1. Adobe Photoshop.com starts you with 2GB of storage for free but that’s not this site’s strength. Oh no…this site’s strength is in its editting
    tools. These tools allow you to make basic image edits like remove red eye, crop the image, or make some basic changes. For $20/year, you
    can buy 20GB of space. And you can expect to pay $1/GB for each increase above that.
  2. Flickr’s free account provides you with a monthly upload/download limit which has changed and continues to change. For $25/year you get
    unlimited photo and video storage.
  3. Smugmug is service geared at semi-professional and professional photographers. For $40/$60/$150 a year you can have more control over the
    site that presents your images. All plans have unlimited storage and allow you universal access to your images. The high end plan gives you
    complete control over the page that displays your images plus the way you sell your photographs.
  4. Photobucket is an Internet staple. Free accounts get 500 MB of online storage and you are allowed up to 10GB of downloadable bandwidth per
    month. There is a 1MB size limit per photo so if you use a Canon Mark V with the 77MB raw files, this is not going to be the solution for
    you. However for $25 a year, those limitations are removed and you get to post images up to 4000×3000 plus access to their technical support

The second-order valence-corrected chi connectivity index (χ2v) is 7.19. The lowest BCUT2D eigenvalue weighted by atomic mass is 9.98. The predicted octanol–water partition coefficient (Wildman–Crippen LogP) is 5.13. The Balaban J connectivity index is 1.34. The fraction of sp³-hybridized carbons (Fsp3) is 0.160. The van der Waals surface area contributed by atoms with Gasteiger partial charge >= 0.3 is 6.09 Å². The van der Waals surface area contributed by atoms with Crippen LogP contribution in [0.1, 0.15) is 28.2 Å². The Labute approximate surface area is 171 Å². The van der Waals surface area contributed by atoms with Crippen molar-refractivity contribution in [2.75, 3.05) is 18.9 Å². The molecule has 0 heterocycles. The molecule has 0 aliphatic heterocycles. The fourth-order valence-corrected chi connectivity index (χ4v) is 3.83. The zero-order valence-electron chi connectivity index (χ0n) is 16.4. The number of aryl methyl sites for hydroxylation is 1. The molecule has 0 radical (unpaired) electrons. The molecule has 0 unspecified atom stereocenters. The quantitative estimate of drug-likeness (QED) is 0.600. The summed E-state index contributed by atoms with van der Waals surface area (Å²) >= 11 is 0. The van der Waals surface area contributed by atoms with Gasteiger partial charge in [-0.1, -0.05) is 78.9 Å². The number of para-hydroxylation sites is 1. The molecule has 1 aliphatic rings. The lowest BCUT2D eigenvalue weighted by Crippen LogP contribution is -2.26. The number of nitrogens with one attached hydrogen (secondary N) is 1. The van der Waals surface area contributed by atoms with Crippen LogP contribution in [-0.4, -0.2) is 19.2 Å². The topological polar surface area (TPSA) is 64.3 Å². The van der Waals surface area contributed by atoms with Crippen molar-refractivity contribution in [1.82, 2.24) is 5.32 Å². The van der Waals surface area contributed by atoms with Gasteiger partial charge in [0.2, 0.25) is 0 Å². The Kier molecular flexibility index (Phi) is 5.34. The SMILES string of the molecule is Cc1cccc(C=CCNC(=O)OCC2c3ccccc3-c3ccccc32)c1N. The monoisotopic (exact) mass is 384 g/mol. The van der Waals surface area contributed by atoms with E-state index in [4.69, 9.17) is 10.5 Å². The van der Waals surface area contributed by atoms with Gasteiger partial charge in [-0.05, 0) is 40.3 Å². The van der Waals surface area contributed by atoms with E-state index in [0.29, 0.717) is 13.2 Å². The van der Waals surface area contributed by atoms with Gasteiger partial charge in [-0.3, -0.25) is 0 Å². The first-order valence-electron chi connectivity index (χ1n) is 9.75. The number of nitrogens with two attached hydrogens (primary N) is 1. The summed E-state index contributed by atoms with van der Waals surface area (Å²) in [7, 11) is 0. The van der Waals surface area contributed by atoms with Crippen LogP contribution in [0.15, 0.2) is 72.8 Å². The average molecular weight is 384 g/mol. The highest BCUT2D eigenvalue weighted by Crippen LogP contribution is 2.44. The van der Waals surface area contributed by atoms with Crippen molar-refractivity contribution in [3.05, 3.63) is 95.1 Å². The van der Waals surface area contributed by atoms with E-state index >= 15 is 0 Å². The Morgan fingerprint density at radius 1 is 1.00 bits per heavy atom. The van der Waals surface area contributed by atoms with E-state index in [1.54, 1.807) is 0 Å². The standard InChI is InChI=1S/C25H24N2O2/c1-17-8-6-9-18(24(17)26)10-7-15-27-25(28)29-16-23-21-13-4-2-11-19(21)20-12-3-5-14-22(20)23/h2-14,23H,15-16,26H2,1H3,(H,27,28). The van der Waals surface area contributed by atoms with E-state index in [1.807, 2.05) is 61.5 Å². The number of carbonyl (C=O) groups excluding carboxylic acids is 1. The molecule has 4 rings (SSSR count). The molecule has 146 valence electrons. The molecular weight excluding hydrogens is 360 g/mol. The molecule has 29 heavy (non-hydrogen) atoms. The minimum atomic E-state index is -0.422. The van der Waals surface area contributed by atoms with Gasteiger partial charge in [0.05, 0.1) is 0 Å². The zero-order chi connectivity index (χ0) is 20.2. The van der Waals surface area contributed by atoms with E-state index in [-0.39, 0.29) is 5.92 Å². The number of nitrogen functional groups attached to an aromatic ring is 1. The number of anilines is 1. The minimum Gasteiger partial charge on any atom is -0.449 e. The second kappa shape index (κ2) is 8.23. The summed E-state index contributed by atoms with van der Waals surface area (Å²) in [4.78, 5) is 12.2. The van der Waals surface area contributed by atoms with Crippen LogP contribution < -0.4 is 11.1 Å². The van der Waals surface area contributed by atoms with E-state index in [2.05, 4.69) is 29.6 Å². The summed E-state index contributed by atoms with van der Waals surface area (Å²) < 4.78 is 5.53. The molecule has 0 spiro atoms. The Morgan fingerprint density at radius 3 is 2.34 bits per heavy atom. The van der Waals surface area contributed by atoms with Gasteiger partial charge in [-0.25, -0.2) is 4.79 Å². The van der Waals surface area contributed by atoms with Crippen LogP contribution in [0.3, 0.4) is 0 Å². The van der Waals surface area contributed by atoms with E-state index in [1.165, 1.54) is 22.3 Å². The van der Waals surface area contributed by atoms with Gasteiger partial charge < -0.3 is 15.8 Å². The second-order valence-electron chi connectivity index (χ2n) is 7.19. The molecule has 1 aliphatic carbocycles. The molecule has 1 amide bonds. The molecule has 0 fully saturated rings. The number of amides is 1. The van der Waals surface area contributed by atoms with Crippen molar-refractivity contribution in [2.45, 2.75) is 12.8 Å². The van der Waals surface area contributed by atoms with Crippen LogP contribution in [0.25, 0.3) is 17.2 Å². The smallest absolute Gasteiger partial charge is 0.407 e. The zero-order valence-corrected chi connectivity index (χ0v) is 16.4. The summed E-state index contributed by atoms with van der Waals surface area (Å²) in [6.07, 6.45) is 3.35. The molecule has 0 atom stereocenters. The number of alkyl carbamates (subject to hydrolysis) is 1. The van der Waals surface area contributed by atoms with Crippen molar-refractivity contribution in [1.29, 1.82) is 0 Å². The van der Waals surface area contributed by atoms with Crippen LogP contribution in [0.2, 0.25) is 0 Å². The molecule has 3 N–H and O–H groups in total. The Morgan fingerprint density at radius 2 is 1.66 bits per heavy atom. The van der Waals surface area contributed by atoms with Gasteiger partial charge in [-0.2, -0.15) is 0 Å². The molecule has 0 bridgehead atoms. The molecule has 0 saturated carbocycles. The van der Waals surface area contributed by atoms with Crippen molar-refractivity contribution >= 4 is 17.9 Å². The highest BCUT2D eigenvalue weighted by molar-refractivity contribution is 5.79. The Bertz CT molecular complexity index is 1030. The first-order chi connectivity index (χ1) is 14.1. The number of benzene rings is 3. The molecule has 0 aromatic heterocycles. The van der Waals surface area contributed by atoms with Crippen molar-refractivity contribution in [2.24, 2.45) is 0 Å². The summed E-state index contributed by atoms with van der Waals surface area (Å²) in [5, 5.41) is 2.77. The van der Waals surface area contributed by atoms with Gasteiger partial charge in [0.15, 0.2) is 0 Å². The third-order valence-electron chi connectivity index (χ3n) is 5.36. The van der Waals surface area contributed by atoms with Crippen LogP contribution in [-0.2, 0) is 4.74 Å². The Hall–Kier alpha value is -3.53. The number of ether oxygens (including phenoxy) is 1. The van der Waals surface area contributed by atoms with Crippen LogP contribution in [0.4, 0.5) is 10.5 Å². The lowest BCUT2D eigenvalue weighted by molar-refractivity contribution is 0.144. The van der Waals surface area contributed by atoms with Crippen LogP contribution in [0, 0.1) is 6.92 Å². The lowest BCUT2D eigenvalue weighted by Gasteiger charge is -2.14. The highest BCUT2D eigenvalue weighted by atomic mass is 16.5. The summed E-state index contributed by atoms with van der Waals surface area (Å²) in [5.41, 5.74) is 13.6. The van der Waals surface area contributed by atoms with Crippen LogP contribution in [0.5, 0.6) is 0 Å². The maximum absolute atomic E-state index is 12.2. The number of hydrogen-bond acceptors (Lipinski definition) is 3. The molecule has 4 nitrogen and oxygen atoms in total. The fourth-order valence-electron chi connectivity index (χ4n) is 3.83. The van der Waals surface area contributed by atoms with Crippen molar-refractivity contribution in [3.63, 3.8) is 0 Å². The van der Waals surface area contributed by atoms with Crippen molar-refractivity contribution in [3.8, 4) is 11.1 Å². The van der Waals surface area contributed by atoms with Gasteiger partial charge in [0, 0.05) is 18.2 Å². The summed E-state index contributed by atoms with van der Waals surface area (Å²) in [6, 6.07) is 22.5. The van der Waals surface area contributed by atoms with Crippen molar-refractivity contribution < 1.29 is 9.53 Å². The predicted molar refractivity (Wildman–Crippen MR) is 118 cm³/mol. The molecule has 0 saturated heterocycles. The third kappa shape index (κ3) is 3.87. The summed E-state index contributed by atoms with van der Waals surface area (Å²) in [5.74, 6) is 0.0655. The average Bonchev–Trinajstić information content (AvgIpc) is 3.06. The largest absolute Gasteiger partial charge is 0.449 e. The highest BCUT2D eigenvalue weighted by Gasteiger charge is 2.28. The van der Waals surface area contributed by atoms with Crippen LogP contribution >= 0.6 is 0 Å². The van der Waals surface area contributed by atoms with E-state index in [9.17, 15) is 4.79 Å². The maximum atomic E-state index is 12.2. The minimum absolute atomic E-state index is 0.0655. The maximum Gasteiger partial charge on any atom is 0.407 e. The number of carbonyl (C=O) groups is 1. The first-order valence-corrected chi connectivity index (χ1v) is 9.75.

team
  5. Webshots by American Greetings, is a service that comes with the ability to use your images or the predefined images of other photographers
    into your projects. What this means is that there is also a likelihood for others to have access to your images for things like calendars, coffee
    mugs, and the like. They give you a 1000 image limit and then boost that with 100 extra images for every month that you remain a member of
    their free plan. For $20/year, those restrictions are limited but this offering is among the least favorable ones for photographers looking to post
    the thousands of images they generate a year.

Now there are some prominent sites that I left out. I left them out for a reason. Either I am not a fan of their policies or I do not like the software they ask the user to use for their site. However everyone is different and I urge you to research these other sites as well.

If you have any additional questions, just ask.

A Digital Photography Memory Card Primer

SD, SDHC, Compact Flash, Memory Stick, miniSD, microSD, and about two dozen more anachronyms clutter the storage type definitions for your digital camera. Here’s a word or two about which you may need and why bigger is not always better.

Flash memory uses small chips to electronically store data and your camera may use any of a number of formats to store that data. You can look at your owner’s manual (I know..I know but honestly it is in there). Or you can refer to any number of online buying guides which will tell you which memory card would be the best one for your camera.